Thanks everyone, sounds like the beginnings of a good winter reading list :)

The words above sound a lot like what motorcyclists are taught - when you are steering, look where you want to go .. a different process of course, but a familiar idea.

Same thing with powder skiing. Look at the open spaces...not the trees!
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Postby ShortTimer » Wed Nov 11, 2009 2:11 am

When I was learning to snow ski, every fall I would be better than I was at the end of the previous spring. My mind and body had time to process what it had learned and I had time to visualize how I wanted to ski and kept coming closer to that as each summer passed.
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Postby RayMondo » Wed Nov 11, 2009 9:58 am

ShortTimer wrote:When I was learning to snow ski, every fall I would be better than I was at the end of the previous spring. My mind and body had time to process what it had learned and I had time to visualize how I wanted to ski and kept coming closer to that as each summer passed.


When I went snowboarding "every fall" hurt my butt so bad I turned to skis - what I did was just watch them and then feel like I'd be doing the same. It worked great and I could turn and get speed without even thinking. And I've never crashed out. In snowboarding, I guess I hadn't got my head around having my feet tied to a single board.
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Postby CClaude » Wed Nov 11, 2009 2:24 pm

ShortTimer wrote:When I was learning to snow ski, every fall I would be better than I was at the end of the previous spring. My mind and body had time to process what it had learned and I had time to visualize how I wanted to ski and kept coming closer to that as each summer passed.


I had mentioned it in something that I was writing an article on training. Several sources have discussed the values of taking a rest break from a specific activity. One of the benefits is that as you learn an activity you develop neuromuscular connections to allow you to do specific movements without having to think about it (ie: think about walking or skiing) and are called engrams or schemas. As you learn the movements you also learn movements that aren't efficient. During the rest phase your body eliminates those schemas/engrams that are not efficient.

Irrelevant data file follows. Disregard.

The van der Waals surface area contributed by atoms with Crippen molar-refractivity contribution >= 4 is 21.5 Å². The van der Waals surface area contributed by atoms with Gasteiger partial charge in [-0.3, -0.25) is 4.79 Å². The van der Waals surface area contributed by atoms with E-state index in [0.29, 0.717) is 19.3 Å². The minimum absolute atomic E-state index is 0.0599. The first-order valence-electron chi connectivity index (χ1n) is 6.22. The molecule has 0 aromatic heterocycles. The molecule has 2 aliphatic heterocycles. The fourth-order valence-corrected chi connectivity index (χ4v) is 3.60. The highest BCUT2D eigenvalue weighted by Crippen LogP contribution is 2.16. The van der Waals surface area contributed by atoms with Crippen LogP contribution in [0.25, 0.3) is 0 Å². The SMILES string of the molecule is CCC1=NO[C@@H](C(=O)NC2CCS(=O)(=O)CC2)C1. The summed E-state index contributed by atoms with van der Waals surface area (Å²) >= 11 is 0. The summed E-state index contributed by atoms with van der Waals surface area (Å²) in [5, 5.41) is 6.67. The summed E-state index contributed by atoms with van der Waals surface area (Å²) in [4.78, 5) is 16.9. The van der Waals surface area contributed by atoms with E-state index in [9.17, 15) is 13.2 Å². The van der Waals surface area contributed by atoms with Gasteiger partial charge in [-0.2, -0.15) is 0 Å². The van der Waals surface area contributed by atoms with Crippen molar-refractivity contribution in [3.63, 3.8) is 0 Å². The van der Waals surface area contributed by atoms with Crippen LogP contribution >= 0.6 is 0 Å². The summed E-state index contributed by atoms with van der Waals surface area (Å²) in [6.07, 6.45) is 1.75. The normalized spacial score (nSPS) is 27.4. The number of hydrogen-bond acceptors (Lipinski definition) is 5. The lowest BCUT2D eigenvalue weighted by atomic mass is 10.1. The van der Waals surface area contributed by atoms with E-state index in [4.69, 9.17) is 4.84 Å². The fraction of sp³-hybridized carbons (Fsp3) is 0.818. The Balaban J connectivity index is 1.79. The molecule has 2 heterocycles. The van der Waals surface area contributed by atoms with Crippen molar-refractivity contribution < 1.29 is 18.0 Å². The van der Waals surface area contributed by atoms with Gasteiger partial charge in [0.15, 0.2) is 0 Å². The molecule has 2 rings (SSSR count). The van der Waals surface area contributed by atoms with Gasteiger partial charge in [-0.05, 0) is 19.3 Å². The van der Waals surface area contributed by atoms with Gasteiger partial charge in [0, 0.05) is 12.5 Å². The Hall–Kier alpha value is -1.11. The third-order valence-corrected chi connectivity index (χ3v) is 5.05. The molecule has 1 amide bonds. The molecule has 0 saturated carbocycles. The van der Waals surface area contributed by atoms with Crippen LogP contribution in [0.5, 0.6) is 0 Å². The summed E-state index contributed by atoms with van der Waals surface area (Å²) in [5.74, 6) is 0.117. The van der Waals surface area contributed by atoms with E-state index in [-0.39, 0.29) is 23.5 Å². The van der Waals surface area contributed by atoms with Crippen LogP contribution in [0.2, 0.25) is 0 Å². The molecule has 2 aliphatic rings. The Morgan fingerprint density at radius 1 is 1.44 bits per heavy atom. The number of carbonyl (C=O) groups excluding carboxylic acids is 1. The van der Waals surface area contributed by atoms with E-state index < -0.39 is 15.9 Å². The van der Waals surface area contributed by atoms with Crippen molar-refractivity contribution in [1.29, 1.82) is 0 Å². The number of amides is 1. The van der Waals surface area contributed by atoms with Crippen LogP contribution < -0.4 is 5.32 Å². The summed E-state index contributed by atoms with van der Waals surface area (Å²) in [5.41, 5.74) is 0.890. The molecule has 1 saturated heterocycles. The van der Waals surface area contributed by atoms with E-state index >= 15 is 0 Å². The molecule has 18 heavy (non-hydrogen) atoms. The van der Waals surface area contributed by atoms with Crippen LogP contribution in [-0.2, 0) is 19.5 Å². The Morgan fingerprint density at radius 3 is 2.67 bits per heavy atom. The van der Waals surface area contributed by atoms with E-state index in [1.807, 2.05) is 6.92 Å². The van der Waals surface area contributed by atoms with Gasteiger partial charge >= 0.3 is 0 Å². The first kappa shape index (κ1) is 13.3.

Hence after a time off from a specific activity you are more efficient at it.

For me I'll usually take 2-3wks off each year (usually late november/early december) from climbing and ski or bike/run, find a beach to chill on....... When I return from my break my fitness won't be as good (but it returns rapidly) but I climb stuff I was doing just before the end of my break since I'm more efficient.
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Postby The Chief » Wed Nov 11, 2009 3:31 pm

Great point CC and Shorty.

Dale Goddard speaks of this "Rest Break" in depth in Chapt 6 of his great book.

He even shares in terms of "year/s" with absolutely no mental or physical activity with the discipline/activity in question. This allows for a complete filtering out of noise within the engram tool box. Then returning to find oneself stronger and more precise, engram specific wise.

Very interesting concept that I have found actually works.
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Postby RayMondo » Wed Nov 11, 2009 3:38 pm

CClaude wrote:
ShortTimer wrote:When I was learning to snow ski, every fall I would be better than I was at the end of the previous spring. My mind and body had time to process what it had learned and I had time to visualize how I wanted to ski and kept coming closer to that as each summer passed.


I had mentioned it in something that I was writing an article on training. Several sources have discussed the values of taking a rest break from a specific activity. One of the benefits is that as you learn an activity you develop neuromuscular connections to allow you to do specific movements without having to think about it (ie: think about walking or skiing) and are called engrams or schemas. As you learn the movements you also learn movements that aren't efficient. During the rest phase your body eliminates those schemas/engrams that are not efficient.

Hence after a time off from a specific activity you are more efficient at it.

For me I'll usually take 2-3wks off each year (usually late november/early december) from climbing and ski or bike/run, find a beach to chill on....... When I return from my break my fitness won't be as good (but it returns rapidly) but I climb stuff I was doing just before the end of my break since I'm more efficient.